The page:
Recovered gun's owner dead, relatives elusive

By Emily Le Coz/NEMS Daily Journal

TUPELO – A gun stolen from Tupelo in 1975 and found this week in Gautier never will be reunited with its former owner.
Charles M. Watson died several years ago, so detectives must now track down his family members.
“It’s a caper,” said Gautier Police Department investigator Becky Thibodeaux, who has spent the past couple days researching the gun and has more questions than answers.
For example, who stole the 22-caliber Ruger revolver? How many times did it change hands in the nearly four decades it was missing? Was it ever used in a crime? And what do the numbers engraved on the butt of the gun mean?
Different from the serial number, the engraved numbers might relate to a former criminal case, Thibodeaux said. And if so, it would have happened before the gun was stolen, otherwise authorities would have confiscated it.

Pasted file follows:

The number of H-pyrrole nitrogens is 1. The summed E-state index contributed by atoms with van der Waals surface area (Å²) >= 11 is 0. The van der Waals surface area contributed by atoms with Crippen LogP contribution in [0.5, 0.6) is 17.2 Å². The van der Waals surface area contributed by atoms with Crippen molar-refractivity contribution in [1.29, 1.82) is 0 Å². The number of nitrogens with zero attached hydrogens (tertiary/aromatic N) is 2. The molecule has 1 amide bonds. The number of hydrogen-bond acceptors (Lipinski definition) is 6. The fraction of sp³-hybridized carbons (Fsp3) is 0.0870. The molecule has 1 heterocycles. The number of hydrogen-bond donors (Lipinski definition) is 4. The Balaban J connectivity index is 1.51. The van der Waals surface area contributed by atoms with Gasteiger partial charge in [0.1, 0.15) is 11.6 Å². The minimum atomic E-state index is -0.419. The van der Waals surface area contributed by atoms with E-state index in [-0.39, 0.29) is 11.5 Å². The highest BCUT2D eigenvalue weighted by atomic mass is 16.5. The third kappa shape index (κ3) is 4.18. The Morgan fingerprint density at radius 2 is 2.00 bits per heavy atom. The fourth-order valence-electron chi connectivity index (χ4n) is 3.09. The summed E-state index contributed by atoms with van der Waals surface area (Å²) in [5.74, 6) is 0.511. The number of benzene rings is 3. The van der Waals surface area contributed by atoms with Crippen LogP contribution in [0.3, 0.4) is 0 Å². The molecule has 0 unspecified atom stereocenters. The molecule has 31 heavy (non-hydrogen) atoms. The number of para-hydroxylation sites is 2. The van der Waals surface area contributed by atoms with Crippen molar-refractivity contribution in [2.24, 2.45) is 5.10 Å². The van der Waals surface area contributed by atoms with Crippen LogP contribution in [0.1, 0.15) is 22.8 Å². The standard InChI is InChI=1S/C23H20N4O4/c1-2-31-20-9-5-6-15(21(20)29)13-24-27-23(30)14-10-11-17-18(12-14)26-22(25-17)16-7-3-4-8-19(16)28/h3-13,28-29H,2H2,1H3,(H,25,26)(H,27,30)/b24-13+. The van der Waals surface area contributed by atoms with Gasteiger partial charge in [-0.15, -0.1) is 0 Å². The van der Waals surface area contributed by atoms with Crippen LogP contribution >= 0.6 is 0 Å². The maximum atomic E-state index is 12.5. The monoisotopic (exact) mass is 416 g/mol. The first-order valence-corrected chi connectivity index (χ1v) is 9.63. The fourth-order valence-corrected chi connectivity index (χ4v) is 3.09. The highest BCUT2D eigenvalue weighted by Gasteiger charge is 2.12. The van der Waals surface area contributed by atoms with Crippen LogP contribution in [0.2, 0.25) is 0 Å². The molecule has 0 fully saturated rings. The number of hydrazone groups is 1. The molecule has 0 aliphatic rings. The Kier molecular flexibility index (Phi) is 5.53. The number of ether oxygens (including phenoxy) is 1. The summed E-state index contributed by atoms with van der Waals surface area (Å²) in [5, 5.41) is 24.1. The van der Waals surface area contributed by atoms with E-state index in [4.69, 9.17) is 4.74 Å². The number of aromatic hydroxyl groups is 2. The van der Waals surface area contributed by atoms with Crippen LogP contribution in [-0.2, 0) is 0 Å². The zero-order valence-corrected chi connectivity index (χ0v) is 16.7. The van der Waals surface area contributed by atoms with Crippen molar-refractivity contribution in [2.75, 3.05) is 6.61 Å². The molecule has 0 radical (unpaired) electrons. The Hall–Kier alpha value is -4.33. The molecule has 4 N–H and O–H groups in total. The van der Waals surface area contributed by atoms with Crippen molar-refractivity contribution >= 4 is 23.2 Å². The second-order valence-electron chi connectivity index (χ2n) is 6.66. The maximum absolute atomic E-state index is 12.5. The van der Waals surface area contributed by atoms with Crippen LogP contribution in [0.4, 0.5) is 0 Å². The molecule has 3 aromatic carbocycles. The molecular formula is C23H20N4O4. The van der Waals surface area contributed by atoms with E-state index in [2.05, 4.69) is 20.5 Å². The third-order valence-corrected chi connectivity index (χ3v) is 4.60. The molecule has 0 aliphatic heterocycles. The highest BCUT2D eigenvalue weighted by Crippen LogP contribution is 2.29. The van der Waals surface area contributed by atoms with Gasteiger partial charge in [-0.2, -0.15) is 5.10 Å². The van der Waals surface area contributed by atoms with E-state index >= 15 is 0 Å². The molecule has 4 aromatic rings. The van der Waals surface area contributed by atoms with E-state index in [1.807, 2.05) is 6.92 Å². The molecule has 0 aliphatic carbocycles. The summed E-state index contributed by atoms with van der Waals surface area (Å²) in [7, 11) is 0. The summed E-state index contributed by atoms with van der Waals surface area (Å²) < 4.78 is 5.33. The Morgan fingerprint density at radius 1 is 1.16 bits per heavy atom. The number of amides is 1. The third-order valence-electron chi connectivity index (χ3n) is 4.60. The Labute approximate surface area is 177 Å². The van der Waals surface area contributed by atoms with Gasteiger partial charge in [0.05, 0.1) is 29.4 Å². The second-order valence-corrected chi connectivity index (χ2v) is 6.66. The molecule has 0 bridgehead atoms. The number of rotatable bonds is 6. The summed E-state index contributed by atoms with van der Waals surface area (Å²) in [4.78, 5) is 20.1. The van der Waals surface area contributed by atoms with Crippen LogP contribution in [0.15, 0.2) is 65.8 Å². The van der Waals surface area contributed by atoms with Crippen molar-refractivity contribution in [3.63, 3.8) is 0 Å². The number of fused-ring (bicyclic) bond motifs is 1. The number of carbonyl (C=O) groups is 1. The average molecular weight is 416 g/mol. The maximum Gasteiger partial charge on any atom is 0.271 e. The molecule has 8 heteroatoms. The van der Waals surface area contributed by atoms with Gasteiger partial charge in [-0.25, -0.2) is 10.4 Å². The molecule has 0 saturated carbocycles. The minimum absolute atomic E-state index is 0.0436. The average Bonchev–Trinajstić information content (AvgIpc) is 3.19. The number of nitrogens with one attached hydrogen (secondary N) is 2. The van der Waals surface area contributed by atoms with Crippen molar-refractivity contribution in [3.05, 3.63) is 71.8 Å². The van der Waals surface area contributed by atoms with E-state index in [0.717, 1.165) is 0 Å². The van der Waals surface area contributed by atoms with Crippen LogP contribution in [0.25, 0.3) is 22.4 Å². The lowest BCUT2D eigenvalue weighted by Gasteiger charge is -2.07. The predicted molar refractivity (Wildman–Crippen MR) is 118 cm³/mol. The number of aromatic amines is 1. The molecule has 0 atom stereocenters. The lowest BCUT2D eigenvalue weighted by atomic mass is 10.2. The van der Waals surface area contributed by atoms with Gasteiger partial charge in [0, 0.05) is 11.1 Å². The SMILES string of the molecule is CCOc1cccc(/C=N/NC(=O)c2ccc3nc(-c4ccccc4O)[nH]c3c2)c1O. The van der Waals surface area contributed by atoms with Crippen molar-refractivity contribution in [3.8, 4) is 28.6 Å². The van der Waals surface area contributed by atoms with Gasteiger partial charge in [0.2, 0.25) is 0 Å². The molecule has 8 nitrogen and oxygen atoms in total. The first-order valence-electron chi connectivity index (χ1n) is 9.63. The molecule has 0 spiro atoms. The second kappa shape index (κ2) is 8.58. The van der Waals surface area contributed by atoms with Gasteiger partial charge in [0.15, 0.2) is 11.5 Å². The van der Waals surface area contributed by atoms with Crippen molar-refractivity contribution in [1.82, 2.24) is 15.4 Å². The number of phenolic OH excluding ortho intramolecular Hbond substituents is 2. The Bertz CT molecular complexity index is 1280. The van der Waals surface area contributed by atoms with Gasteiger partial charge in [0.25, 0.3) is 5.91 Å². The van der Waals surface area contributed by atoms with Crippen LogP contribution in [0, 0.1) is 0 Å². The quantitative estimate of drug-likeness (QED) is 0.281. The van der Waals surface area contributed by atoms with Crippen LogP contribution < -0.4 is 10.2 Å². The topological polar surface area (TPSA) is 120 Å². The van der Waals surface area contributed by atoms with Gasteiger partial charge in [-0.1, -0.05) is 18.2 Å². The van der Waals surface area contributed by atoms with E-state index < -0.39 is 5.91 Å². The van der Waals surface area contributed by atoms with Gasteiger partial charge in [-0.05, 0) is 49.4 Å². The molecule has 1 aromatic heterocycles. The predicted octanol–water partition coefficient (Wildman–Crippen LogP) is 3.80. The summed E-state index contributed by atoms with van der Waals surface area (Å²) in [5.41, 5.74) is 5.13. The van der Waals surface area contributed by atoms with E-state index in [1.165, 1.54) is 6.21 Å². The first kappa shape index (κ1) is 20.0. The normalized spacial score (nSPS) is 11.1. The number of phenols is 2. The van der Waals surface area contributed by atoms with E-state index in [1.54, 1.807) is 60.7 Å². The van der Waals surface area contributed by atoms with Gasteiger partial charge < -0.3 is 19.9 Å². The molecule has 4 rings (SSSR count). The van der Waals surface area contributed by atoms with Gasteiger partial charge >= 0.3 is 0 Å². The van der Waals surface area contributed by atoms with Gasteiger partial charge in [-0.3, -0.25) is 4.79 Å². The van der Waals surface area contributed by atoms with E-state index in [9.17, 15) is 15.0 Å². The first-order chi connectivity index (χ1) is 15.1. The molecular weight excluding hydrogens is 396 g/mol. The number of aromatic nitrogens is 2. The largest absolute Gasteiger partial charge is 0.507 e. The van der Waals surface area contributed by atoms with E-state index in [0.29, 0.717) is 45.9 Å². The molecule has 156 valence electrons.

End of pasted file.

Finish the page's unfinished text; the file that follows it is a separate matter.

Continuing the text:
One thing’s for sure: The man who brought it to a Gautier pawn shop this week for cash wasn’t responsible for its theft. He was born in 1973 and was a toddler at the time it went missing, Thibodeaux said.
The mystery began on Dec. 13, 1975, when someone stole Watson’s new red-and-white Ford F150 pickup truck from the parking lot of the now-defunct Ship’s Lounge on South Gloster Street.
The truck turned up in Georgia two years later, but the gun wasn’t with it. Since then, Watson, who lived in Nettleton at the time, has died. His family members remain elusive for now.
Thibodeaux said she’s working with law enforcement agencies in Tupelo and Columbus to track down relatives and is running the gun’s serial number through national crime lab databases.
“It’s an interesting case,” she said.
emily.lecoz@journalinc.com